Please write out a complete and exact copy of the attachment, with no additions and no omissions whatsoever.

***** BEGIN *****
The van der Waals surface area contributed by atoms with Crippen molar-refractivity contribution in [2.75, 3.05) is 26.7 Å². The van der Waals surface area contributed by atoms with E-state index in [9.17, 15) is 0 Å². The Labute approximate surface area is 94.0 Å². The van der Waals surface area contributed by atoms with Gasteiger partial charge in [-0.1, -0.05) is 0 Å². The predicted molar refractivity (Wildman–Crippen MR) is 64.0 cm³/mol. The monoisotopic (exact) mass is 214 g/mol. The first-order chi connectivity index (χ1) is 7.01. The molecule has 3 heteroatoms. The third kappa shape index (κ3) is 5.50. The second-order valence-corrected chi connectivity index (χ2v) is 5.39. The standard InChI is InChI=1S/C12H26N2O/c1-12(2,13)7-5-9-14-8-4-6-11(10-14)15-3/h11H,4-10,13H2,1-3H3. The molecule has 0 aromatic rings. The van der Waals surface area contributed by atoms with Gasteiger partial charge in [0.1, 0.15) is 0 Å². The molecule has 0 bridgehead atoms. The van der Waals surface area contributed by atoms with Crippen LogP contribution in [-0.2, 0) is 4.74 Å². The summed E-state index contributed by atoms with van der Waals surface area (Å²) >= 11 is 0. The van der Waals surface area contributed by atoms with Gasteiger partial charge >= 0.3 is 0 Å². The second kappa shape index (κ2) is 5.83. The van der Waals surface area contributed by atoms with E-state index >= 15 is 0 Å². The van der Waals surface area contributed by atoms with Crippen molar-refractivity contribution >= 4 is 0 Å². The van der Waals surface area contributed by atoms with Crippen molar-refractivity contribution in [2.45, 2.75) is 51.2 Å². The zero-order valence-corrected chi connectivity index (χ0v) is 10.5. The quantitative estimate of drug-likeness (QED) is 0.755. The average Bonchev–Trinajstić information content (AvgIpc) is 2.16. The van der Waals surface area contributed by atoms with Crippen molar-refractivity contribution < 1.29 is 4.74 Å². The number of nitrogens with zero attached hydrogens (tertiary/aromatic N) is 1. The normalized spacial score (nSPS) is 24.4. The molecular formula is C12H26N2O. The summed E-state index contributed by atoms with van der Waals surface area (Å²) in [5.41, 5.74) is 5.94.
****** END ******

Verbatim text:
The van der Waals surface area contributed by atoms with Crippen molar-refractivity contribution in [2.75, 3.05) is 26.7 Å². The van der Waals surface area contributed by atoms with E-state index in [9.17, 15) is 0 Å². The Labute approximate surface area is 94.0 Å². The van der Waals surface area contributed by atoms with Gasteiger partial charge in [-0.1, -0.05) is 0 Å². The predicted molar refractivity (Wildman–Crippen MR) is 64.0 cm³/mol. The monoisotopic (exact) mass is 214 g/mol. The first-order chi connectivity index (χ1) is 7.01. The molecule has 3 heteroatoms. The third kappa shape index (κ3) is 5.50. The second-order valence-corrected chi connectivity index (χ2v) is 5.39. The standard InChI is InChI=1S/C12H26N2O/c1-12(2,13)7-5-9-14-8-4-6-11(10-14)15-3/h11H,4-10,13H2,1-3H3. The molecule has 0 aromatic rings. The van der Waals surface area contributed by atoms with Gasteiger partial charge in [0.1, 0.15) is 0 Å². The molecule has 0 bridgehead atoms. The van der Waals surface area contributed by atoms with Crippen LogP contribution in [-0.2, 0) is 4.74 Å². The summed E-state index contributed by atoms with van der Waals surface area (Å²) >= 11 is 0. The van der Waals surface area contributed by atoms with Gasteiger partial charge >= 0.3 is 0 Å². The second kappa shape index (κ2) is 5.83. The van der Waals surface area contributed by atoms with E-state index >= 15 is 0 Å². The van der Waals surface area contributed by atoms with Crippen molar-refractivity contribution >= 4 is 0 Å². The van der Waals surface area contributed by atoms with Crippen molar-refractivity contribution in [2.45, 2.75) is 51.2 Å². The zero-order valence-corrected chi connectivity index (χ0v) is 10.5. The quantitative estimate of drug-likeness (QED) is 0.755. The average Bonchev–Trinajstić information content (AvgIpc) is 2.16. The van der Waals surface area contributed by atoms with Crippen molar-refractivity contribution < 1.29 is 4.74 Å². The number of nitrogens with zero attached hydrogens (tertiary/aromatic N) is 1. The normalized spacial score (nSPS) is 24.4. The molecular formula is C12H26N2O. The summed E-state index contributed by atoms with van der Waals surface area (Å²) in [5.41, 5.74) is 5.94.